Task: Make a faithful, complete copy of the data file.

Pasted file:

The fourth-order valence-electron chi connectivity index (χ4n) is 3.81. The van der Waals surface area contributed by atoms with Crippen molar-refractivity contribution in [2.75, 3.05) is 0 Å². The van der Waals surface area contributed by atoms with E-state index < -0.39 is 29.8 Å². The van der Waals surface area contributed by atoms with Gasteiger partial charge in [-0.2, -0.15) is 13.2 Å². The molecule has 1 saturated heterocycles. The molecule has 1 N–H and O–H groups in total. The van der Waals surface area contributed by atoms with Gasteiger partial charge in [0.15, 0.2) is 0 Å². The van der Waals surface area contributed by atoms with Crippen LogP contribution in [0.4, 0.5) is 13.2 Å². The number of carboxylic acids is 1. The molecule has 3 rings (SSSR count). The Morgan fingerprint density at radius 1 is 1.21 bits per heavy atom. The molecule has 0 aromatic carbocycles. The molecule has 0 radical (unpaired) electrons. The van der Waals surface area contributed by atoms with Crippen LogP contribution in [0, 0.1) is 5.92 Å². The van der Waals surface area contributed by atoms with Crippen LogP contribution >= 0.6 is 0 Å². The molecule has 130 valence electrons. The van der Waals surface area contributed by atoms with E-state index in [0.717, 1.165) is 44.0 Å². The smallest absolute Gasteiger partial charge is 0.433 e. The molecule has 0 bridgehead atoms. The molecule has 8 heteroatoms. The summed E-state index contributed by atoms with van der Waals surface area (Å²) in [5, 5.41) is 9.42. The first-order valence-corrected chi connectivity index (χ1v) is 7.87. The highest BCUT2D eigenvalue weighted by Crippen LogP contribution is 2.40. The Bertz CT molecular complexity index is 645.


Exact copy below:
The fourth-order valence-electron chi connectivity index (χ4n) is 3.81. The van der Waals surface area contributed by atoms with Crippen molar-refractivity contribution in [2.75, 3.05) is 0 Å². The van der Waals surface area contributed by atoms with E-state index < -0.39 is 29.8 Å². The van der Waals surface area contributed by atoms with Gasteiger partial charge in [-0.2, -0.15) is 13.2 Å². The molecule has 1 saturated heterocycles. The molecule has 1 N–H and O–H groups in total. The van der Waals surface area contributed by atoms with Gasteiger partial charge in [0.15, 0.2) is 0 Å². The van der Waals surface area contributed by atoms with Crippen LogP contribution in [0.4, 0.5) is 13.2 Å². The number of carboxylic acids is 1. The molecule has 3 rings (SSSR count). The Morgan fingerprint density at radius 1 is 1.21 bits per heavy atom. The molecule has 0 aromatic carbocycles. The molecule has 0 radical (unpaired) electrons. The van der Waals surface area contributed by atoms with Crippen LogP contribution in [0, 0.1) is 5.92 Å². The van der Waals surface area contributed by atoms with Crippen LogP contribution >= 0.6 is 0 Å². The molecule has 130 valence electrons. The van der Waals surface area contributed by atoms with E-state index in [0.717, 1.165) is 44.0 Å². The smallest absolute Gasteiger partial charge is 0.433 e. The molecule has 0 bridgehead atoms. The molecule has 8 heteroatoms. The summed E-state index contributed by atoms with van der Waals surface area (Å²) in [5, 5.41) is 9.42. The first-order valence-corrected chi connectivity index (χ1v) is 7.87. The highest BCUT2D eigenvalue weighted by Crippen LogP contribution is 2.40. The Bertz CT molecular complexity index is 645.